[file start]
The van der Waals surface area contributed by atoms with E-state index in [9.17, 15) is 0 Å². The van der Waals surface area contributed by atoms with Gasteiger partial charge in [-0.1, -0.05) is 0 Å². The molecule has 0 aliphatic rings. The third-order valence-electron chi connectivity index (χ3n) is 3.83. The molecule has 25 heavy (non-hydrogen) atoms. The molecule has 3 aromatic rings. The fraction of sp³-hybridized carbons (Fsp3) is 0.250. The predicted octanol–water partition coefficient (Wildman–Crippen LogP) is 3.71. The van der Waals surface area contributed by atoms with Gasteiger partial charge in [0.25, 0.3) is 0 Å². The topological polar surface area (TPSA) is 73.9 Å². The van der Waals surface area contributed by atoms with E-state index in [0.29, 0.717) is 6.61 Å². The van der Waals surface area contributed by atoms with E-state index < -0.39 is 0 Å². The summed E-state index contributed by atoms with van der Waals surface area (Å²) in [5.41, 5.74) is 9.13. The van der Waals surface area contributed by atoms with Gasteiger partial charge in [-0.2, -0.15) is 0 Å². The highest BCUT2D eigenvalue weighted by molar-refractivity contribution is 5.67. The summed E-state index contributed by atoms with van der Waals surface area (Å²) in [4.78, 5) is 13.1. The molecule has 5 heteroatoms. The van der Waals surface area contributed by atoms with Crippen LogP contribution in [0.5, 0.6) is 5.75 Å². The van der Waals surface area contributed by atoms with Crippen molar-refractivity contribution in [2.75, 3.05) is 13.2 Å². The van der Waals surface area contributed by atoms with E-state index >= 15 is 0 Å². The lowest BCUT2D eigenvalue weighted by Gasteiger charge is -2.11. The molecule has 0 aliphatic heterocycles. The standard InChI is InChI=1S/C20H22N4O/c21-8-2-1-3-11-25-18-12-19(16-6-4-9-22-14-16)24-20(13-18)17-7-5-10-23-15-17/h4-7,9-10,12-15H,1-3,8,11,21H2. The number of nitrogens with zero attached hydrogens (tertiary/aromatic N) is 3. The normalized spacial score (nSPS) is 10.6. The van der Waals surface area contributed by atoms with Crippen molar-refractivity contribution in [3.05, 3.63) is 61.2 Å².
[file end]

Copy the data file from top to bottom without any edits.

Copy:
The van der Waals surface area contributed by atoms with E-state index in [9.17, 15) is 0 Å². The van der Waals surface area contributed by atoms with Gasteiger partial charge in [-0.1, -0.05) is 0 Å². The molecule has 0 aliphatic rings. The third-order valence-electron chi connectivity index (χ3n) is 3.83. The molecule has 25 heavy (non-hydrogen) atoms. The molecule has 3 aromatic rings. The fraction of sp³-hybridized carbons (Fsp3) is 0.250. The predicted octanol–water partition coefficient (Wildman–Crippen LogP) is 3.71. The van der Waals surface area contributed by atoms with Gasteiger partial charge in [0.25, 0.3) is 0 Å². The topological polar surface area (TPSA) is 73.9 Å². The van der Waals surface area contributed by atoms with E-state index in [0.29, 0.717) is 6.61 Å². The van der Waals surface area contributed by atoms with E-state index < -0.39 is 0 Å². The summed E-state index contributed by atoms with van der Waals surface area (Å²) in [5.41, 5.74) is 9.13. The van der Waals surface area contributed by atoms with Gasteiger partial charge in [-0.2, -0.15) is 0 Å². The highest BCUT2D eigenvalue weighted by molar-refractivity contribution is 5.67. The summed E-state index contributed by atoms with van der Waals surface area (Å²) in [4.78, 5) is 13.1. The molecule has 5 heteroatoms. The van der Waals surface area contributed by atoms with Crippen LogP contribution in [0.5, 0.6) is 5.75 Å². The van der Waals surface area contributed by atoms with Crippen molar-refractivity contribution in [2.75, 3.05) is 13.2 Å². The van der Waals surface area contributed by atoms with E-state index >= 15 is 0 Å². The lowest BCUT2D eigenvalue weighted by Gasteiger charge is -2.11. The molecule has 0 aliphatic heterocycles. The standard InChI is InChI=1S/C20H22N4O/c21-8-2-1-3-11-25-18-12-19(16-6-4-9-22-14-16)24-20(13-18)17-7-5-10-23-15-17/h4-7,9-10,12-15H,1-3,8,11,21H2. The number of nitrogens with zero attached hydrogens (tertiary/aromatic N) is 3. The normalized spacial score (nSPS) is 10.6. The van der Waals surface area contributed by atoms with Crippen molar-refractivity contribution in [3.05, 3.63) is 61.2 Å².